In combination with metronidazole, can replace penicillin G and chloramphenicol. In this regimen, cefotaxime covers streptococci, staphylococci, Haemophilus species, and Enterobacteriaceae. Third-generation cephalosporin with broad gram-negative spectrum, lower efficacy against gram-positive organisms, and higher efficacy against resistant organisms. Arrests bacterial cell wall synthesis and inhibits bacterial growth by binding to one or more of the penicillin-binding proteins.

Metronidazole (Flagyl)

Second half of alternative regimen to penicillin/chloramphenicol. Imidazole ring-based antibiotic active against various anaerobic bacteria and protozoa. Has proved especially effective in otogenic intracranial epidural abscesses.


Should be added to either regimen mentioned above if S aureus is strongly suspected. Treats infections caused by penicillinase-producing staphylococci. Used to initiate therapy when patients are suspected of having penicillin G resistant staphylococcal infection. Do not use for treatment of penicillin G susceptible staphylococci. Use parenteral therapy initially in severe infections. Very severe infections may require very high doses. Change to PO therapy as condition improves. Because of occasional occurrence of thrombophlebitis associated with parenteral route (particularly in elderly individuals), administer parenterally only for a short period (24-48 h) and change to PO route if clinically possible.


Replaces nafcillin in patients who are allergic to penicillin and in patients who are suspected to have MRSA as an etiologic agent. Potent antibiotic directed against gram-positive organisms and active against enterococci species. Also useful in treating septicemia and skin structure infections.

Ceftazidime (Fortaz, Tazicef)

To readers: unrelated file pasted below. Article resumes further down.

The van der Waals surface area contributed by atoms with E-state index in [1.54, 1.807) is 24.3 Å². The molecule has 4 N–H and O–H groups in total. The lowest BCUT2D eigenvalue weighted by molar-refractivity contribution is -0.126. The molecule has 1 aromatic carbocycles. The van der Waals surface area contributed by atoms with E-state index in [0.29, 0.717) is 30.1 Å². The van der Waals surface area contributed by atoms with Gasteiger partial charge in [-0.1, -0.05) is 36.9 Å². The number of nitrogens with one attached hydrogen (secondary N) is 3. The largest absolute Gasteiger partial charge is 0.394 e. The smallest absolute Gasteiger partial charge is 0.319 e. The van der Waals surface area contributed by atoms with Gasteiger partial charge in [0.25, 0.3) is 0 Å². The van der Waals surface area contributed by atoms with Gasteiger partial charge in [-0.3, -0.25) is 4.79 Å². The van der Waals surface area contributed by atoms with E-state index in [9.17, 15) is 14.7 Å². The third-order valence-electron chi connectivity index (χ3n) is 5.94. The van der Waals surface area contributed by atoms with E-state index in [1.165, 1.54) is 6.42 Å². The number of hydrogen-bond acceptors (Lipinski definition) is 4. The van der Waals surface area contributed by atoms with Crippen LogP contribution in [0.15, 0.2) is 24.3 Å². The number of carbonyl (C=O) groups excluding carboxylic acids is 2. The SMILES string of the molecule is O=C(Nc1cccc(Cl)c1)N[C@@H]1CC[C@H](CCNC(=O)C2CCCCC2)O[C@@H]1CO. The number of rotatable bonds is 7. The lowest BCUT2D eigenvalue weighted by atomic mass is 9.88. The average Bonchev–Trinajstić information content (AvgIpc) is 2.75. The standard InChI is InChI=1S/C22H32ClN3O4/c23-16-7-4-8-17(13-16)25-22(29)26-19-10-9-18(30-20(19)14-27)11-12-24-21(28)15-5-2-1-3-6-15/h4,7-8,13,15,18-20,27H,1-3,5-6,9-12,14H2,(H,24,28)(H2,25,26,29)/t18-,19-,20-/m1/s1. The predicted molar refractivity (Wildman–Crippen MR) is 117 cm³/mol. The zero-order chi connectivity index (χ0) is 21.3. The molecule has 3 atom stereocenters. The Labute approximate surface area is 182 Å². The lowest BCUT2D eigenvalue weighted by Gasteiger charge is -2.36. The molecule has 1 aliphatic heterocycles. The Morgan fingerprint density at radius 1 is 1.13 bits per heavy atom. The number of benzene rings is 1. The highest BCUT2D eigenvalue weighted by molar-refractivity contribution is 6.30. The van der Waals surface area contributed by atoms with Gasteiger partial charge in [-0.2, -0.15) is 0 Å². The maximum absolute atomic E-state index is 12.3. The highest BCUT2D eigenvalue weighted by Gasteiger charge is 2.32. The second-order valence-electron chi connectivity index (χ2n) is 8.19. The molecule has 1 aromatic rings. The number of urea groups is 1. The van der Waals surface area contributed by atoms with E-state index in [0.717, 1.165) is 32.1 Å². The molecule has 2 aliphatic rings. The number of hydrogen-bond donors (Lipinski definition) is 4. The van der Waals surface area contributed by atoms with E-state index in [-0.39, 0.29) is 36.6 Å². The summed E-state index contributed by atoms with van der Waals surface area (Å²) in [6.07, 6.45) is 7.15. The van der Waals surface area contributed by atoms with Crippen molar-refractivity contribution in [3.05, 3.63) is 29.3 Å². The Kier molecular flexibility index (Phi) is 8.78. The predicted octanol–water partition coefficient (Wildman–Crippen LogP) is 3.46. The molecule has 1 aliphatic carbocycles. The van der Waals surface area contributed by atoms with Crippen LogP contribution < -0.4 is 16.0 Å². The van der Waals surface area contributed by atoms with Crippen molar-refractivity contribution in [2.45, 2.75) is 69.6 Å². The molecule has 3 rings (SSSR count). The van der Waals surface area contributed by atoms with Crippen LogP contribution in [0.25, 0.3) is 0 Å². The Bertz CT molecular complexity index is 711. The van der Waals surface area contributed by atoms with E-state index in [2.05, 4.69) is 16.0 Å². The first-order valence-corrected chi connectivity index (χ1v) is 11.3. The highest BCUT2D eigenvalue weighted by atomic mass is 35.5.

Should be added to empiric regimens if pseudomonads are suspected. Third-generation cephalosporin that has broad gram-negative spectrum, lower efficacy against gram-positive organisms, and higher efficacy against resistant organisms. Arrests bacterial cell wall synthesis and inhibits bacterial growth by binding to one or more of the penicillin-binding proteins.


A broad-spectrum carbapenem antibiotic, meropenem inhibits cell wall synthesis and has bactericidal activity. It is effective against most gram-positive and gram-negative bacteria. Meropenem has slightly increased activity against gram-negative organisms and slightly decreased activity against staphylococci and streptococci compared with imipenem.



Class Summary

Anti-inflammatory effects of steroid therapy can decrease associated cerebral edema, reducing ICP. These benefits are offset somewhat by the fact that steroid use decreases antibiotic penetration into the abscess and may slow encapsulation of the abscess site.

Dexamethasone (Decadron, Hemady)

Corticosteroid of choice for reducing ICP. Used in treatment of inflammatory diseases. May decrease inflammation by suppressing migration of polymorphonuclear leukocytes and reversing increased capillary permeability.